A few years ago, I was fortunate enough to spend a day on an Idaho 3D archery course with the ElkNut, Paul Medel. As you can imagine, there really wasn’t much to talk about that wasn’t related to elk hunting. Trading stories about the areas we hunted and the miserable pack outs after harvesting backcountry bulls, he mentioned some pack that made the trip much easier. “What pack is this?” I had to know. “The Exo.” That was the first time I heard of this magic pack and even though I had just purchased a new backpack, I could not wait to get back to civilization to find out more about it.
Sort of like buying a new car, once I learned about “The Exo,” I started seeing them more and more frequently. I would always ask folks at different shoots or events, or other hunters that had one “how do you like that Exo pack?” The response was always, “I love it!” I knew the next time I upgraded packs, Exo Mountain Gear would definitely be getting a closer look. The mid-range pack I had at the time seemed to be working alright and I had no hands-on experience with the Exo. I didn’t have any buddies with one or know of a shop that carried them so I could dig in and see what they were all about, so I never really felt the urgency to upgrade anytime soon. Then, last year at the Northwest Mountain Challenge event, at Tamarack, I got the full tour of the pack directly from the folks at Exo Mountain Gear. To say I was impressed would be an understatement! These packs were lightweight, simple, incredibly functional and clearly designed specifically for hunters. I decided my next gear purchase would be an Exo. And soon.
I had been talking about these packs with my friend Adam, who I’ve primarily hunted with for years now. He’s the kind of guy that really geeks out on specs, reviews and details about everything he carries up the mountain. When he ordered an Exo within a couple of days of looking into them, I was surprised, but even more confident that it was going to be money well spent for both of us. Further, I knew that we’d be able to call these packs to task on an upcoming elk hunt.
I had a full fall ahead of me with the first hunts starting in mid-August. Hearing that the packs may be 4-6 weeks out for shipping with it already being late June, I worried that I may not have one in time for the early hunts. As soon as I got home, I called the number on Exo’s website to ask a few more questions about the different bag sizes and accessory recommendations. I got no answer the first time, but it went directly to the voicemail of company owner Steve Speck! I left a message and the man himself called me back a short time later, answered all of my questions and got my order in right then. He also assured me that they would be able to get the pack to me in time for the August hunts. First impression of the company…outstanding!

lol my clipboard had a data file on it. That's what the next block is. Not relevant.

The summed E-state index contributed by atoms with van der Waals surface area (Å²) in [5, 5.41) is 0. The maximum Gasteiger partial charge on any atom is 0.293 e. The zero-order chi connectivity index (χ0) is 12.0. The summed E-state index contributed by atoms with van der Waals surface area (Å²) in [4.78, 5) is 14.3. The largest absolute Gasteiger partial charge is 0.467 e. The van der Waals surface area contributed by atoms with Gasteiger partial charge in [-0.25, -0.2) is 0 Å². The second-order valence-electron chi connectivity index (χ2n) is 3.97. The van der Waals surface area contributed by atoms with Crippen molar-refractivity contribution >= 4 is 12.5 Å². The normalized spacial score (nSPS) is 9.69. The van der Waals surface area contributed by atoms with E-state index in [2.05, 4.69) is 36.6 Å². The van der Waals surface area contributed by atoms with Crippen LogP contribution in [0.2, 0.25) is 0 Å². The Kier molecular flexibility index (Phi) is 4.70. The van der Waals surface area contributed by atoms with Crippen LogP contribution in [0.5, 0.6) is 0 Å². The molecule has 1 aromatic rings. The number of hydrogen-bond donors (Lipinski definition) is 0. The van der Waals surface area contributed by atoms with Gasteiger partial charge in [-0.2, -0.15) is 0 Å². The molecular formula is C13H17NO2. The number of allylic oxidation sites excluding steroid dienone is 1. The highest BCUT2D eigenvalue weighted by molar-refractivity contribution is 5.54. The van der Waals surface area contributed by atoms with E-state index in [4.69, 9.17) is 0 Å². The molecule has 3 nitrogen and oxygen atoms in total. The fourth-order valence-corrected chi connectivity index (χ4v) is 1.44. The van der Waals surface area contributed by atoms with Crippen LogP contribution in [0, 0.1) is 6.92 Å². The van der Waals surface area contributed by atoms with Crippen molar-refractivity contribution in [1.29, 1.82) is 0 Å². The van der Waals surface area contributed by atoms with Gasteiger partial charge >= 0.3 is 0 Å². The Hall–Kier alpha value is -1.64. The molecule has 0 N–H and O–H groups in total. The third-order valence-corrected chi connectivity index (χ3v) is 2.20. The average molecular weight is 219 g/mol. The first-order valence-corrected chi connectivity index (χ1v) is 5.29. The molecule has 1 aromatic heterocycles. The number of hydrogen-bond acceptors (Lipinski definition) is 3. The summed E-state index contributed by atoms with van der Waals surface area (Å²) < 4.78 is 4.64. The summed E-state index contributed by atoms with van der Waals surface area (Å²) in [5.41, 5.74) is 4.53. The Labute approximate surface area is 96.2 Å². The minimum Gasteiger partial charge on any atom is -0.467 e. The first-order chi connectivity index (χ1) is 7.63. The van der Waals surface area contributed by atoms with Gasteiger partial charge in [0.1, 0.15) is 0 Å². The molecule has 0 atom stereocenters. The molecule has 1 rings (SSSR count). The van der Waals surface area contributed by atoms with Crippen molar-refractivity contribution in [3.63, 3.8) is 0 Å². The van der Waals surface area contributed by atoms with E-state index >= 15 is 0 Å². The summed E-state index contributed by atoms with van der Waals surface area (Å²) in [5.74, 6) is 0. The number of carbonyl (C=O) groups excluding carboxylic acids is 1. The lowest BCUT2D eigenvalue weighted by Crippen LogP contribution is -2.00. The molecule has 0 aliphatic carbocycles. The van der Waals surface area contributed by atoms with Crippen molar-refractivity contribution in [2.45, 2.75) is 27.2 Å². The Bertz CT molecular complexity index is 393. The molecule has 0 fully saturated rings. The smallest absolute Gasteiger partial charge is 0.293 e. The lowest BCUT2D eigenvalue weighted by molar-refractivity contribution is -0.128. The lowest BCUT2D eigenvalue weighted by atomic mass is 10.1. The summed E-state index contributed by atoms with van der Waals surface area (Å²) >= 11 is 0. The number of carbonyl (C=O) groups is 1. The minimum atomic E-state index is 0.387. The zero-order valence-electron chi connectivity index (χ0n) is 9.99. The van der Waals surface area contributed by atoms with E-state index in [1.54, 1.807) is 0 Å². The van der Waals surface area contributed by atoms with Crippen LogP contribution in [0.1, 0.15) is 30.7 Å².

As promised, the Exo 3500 showed up with time to spare. I spent the following couple of weeks with a 60lb. sandbag in the pack walking up and down the local radio tower, which provided a modest 3-mile round trip with about 700-feet elevation gained and lost. Although the pack was as comfortable as any I’d ever buckled on right out of the box, it took a couple of trips up and back and making adjustments to the torso length to get the fit just right. Once everything was adjusted perfectly, I could hardly wait to fill it up with real gear and hit the road.
The pack’s inaugural voyage was to the deserts of central Nevada in pursuit of pronghorn. Two things ended up being critical during this hunt – optics and water. Since I was able to basically camp out of the back of the truck, I didn’t need much of the space in the pack, so it remained compressed throughout the hunt. I used the external stretch pockets on either side of the pack not only for spotting scope and tripod storage and transport, but also the smaller stretch pockets to carry water in addition to the 3L on-board bladder thanks to a built in bladder pocket. The hose port from the bladder pocket is labeled and strategically located in the top center of the pack and can be worn on either shoulder strap. This built in bladder pocket also protects any gear in the main bag from getting soaked in blood when packing meat off the mountain.
I was in and out of the “optics pockets” to fetch my tripod and spotting scope so much it started to seem silly to even put them back in the pack. The stretchy pockets provided more than enough room for a large tripod and a 65-mm angled spotting scope and the simple cinch-type closure made it a breeze to insert or remove them from the pockets. Perfectly placed compression straps ensured the valuable optics stayed secure and quiet.